To connect the components together, we create a vector of connections using the connect function. A joint typically has two frames, frame_a and frame_b. The first frame of the joint is attached to the world frame, and the body is attached to the second joint frame. The order of the connections is not important for ModelingToolkit, but it's good practice to follow some convention, here, we start at the world and progress outwards in the kinematic tree.

connections = [
connect(world.frame_b, joint.frame_a)
connect(joint.frame_b, body.frame_a)
]

With all components and connections defined, we can create an ODESystem like so:

@named model = ODESystem(connections, t, systems=[world, joint, body])

The ODESystem is the fundamental model type in ModelingToolkit used for multibody-type models.

Before we can simulate the system, we must perform model compilation using structural_simplify

ssys = structural_simplify(model, allow_parameter = false)
\begin{align} \frac{\mathrm{d} joint_{+}phi\left( t \right)}{\mathrm{d}t} =& joint_{+}phiˍt\left( t \right) \\ \frac{\mathrm{d} joint_{+}phiˍt\left( t \right)}{\mathrm{d}t} =& joint_{+}phiˍtt\left( t \right) \\ 0 =& joint_{+}n_1 body_{+}frame_{a_{+}tau(t)_1} + joint_{+}n_2 body_{+}frame_{a_{+}tau(t)_2} + joint_{+}n_3 body_{+}frame_{a_{+}tau(t)_3} \end{align}

This results in a simplified model with the minimum required variables and equations to be able to simulate the system efficiently. This step rewrites all connect statements into the appropriate equations, and removes any redundant variables and equations.

We are now ready to create an ODEProblem and simulate it. We use the Rodas4 solver from OrdinaryDiffEq.jl, and pass a dictionary for the initial conditions. We specify only initial condition for some variables, for those variables where no initial condition is specified, the default initial condition defined the model will be used.

D = Differential(t)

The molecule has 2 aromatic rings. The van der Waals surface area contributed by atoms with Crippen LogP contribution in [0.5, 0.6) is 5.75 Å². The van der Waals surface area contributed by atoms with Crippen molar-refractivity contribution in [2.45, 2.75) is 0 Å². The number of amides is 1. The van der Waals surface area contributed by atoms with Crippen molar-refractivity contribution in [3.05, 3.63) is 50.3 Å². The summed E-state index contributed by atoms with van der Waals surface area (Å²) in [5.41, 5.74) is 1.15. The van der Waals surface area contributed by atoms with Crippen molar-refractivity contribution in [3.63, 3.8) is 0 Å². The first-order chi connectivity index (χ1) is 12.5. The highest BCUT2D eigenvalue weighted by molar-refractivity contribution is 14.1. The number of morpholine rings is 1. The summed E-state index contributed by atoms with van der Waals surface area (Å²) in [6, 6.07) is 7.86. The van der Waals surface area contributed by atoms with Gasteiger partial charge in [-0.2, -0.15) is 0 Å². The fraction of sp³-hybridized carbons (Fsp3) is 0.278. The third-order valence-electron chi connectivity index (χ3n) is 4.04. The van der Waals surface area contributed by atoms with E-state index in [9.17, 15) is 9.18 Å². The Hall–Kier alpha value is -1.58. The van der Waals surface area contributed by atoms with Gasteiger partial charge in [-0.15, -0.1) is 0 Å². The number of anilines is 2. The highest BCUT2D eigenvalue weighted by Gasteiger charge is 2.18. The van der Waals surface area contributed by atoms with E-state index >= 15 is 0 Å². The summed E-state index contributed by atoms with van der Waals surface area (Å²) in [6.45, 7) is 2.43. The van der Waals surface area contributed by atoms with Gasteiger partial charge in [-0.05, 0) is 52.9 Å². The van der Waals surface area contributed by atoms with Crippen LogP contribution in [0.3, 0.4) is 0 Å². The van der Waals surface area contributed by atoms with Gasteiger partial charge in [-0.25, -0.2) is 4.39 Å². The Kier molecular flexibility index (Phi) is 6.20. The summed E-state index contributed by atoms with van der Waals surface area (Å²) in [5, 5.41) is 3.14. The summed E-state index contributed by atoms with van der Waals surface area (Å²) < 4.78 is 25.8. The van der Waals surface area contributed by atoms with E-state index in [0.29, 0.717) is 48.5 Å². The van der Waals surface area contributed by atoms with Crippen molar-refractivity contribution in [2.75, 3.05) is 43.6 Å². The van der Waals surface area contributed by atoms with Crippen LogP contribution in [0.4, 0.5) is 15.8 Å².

defs = Dict(D(joint.phi) => 0, D(D(joint.phi)) => 0)
prob = ODEProblem(ssys, defs, (0, 10))

sol = solve(prob, Rodas4())
plot(sol, idxs = joint.phi, title="Pendulum")

The solution sol can be plotted directly if the Plots package is loaded. The figure indicates that the pendulum swings back and forth without any damping. To add damping as well, we could add a Damper from the ModelingToolkitStandardLibrary.Mechanical.Rotational module to the revolute joint. We do this below

To add damping to the pendulum such that the pendulum will eventually come to rest, we add a Damper to the revolute joint. The damping coefficient is given by d, and the damping force is proportional to the angular velocity of the joint. To add the damper to the revolute joint, we must create the joint with the keyword argument useAxisFlange = true, this adds two internal flanges to the joint to which you can attach components from the ModelingToolkitStandardLibrary.Mechanical.Rotational module. We then connect one of the flanges of the damper to the axis flange of the joint, and the other damper flange to the support flange which is rigidly attached to the world.

@named damper = Rotational.Damper(d = 0.1)
@named joint = Revolute(n = [0, 0, 1], isroot = true, useAxisFlange = true)

connections = [connect(world.frame_b, joint.frame_a)
connect(damper.flange_b, joint.axis)
connect(joint.support, damper.flange_a)
connect(body.frame_a, joint.frame_b)]

@named model = ODESystem(connections, t, systems = [world, joint, body, damper])
ssys = structural_simplify(model, allow_parameter = false)

prob = ODEProblem(ssys, [damper.phi_rel => 1, D(joint.phi) => 0, D(D(joint.phi)) => 0],
(0, 30))

sol = solve(prob, Rodas4())
plot(sol, idxs = joint.phi, title="Damped pendulum")

This time we see that the pendulum loses energy and eventually comes to rest at the stable equilibrium point $\pi / 2$.

## A linear pendulum?